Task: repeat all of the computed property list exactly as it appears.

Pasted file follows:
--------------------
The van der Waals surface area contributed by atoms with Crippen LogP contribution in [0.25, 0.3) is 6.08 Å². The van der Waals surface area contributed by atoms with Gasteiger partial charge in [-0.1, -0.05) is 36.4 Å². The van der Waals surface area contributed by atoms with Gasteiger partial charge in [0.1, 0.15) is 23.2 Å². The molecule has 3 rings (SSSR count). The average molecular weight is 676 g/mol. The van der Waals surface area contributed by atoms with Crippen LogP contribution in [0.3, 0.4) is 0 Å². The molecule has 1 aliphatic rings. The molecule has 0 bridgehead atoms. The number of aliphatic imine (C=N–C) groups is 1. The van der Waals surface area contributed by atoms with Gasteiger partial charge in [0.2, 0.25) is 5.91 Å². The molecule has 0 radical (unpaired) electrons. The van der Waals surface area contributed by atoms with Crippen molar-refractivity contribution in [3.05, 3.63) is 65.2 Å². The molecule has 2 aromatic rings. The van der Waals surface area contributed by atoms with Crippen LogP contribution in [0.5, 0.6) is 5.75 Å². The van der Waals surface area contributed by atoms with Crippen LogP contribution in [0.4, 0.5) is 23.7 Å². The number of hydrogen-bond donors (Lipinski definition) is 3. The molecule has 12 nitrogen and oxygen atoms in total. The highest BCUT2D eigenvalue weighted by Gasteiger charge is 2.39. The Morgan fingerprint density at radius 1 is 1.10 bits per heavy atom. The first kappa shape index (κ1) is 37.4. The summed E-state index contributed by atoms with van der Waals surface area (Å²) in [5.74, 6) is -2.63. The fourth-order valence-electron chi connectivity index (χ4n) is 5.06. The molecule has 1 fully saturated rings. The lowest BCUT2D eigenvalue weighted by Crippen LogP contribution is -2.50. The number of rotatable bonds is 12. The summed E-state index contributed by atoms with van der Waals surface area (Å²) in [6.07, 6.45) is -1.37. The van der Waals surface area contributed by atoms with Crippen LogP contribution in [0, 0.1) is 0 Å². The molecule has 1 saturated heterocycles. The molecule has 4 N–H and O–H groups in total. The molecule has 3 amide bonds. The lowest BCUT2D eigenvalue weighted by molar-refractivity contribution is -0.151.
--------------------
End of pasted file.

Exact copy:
The van der Waals surface area contributed by atoms with Crippen LogP contribution in [0.25, 0.3) is 6.08 Å². The van der Waals surface area contributed by atoms with Gasteiger partial charge in [-0.1, -0.05) is 36.4 Å². The van der Waals surface area contributed by atoms with Gasteiger partial charge in [0.1, 0.15) is 23.2 Å². The molecule has 3 rings (SSSR count). The average molecular weight is 676 g/mol. The van der Waals surface area contributed by atoms with Crippen LogP contribution in [0.3, 0.4) is 0 Å². The molecule has 1 aliphatic rings. The molecule has 0 bridgehead atoms. The number of aliphatic imine (C=N–C) groups is 1. The van der Waals surface area contributed by atoms with Gasteiger partial charge in [0.2, 0.25) is 5.91 Å². The molecule has 0 radical (unpaired) electrons. The van der Waals surface area contributed by atoms with Crippen molar-refractivity contribution in [3.05, 3.63) is 65.2 Å². The molecule has 2 aromatic rings. The van der Waals surface area contributed by atoms with Crippen LogP contribution in [0.5, 0.6) is 5.75 Å². The van der Waals surface area contributed by atoms with Crippen LogP contribution in [0.4, 0.5) is 23.7 Å². The number of hydrogen-bond donors (Lipinski definition) is 3. The molecule has 12 nitrogen and oxygen atoms in total. The highest BCUT2D eigenvalue weighted by Gasteiger charge is 2.39. The Morgan fingerprint density at radius 1 is 1.10 bits per heavy atom. The first kappa shape index (κ1) is 37.4. The summed E-state index contributed by atoms with van der Waals surface area (Å²) in [5.74, 6) is -2.63. The fourth-order valence-electron chi connectivity index (χ4n) is 5.06. The molecule has 1 fully saturated rings. The lowest BCUT2D eigenvalue weighted by Crippen LogP contribution is -2.50. The number of rotatable bonds is 12. The summed E-state index contributed by atoms with van der Waals surface area (Å²) in [6.07, 6.45) is -1.37. The van der Waals surface area contributed by atoms with Crippen LogP contribution in [0, 0.1) is 0 Å². The molecule has 1 saturated heterocycles. The molecule has 4 N–H and O–H groups in total. The molecule has 3 amide bonds. The lowest BCUT2D eigenvalue weighted by molar-refractivity contribution is -0.151.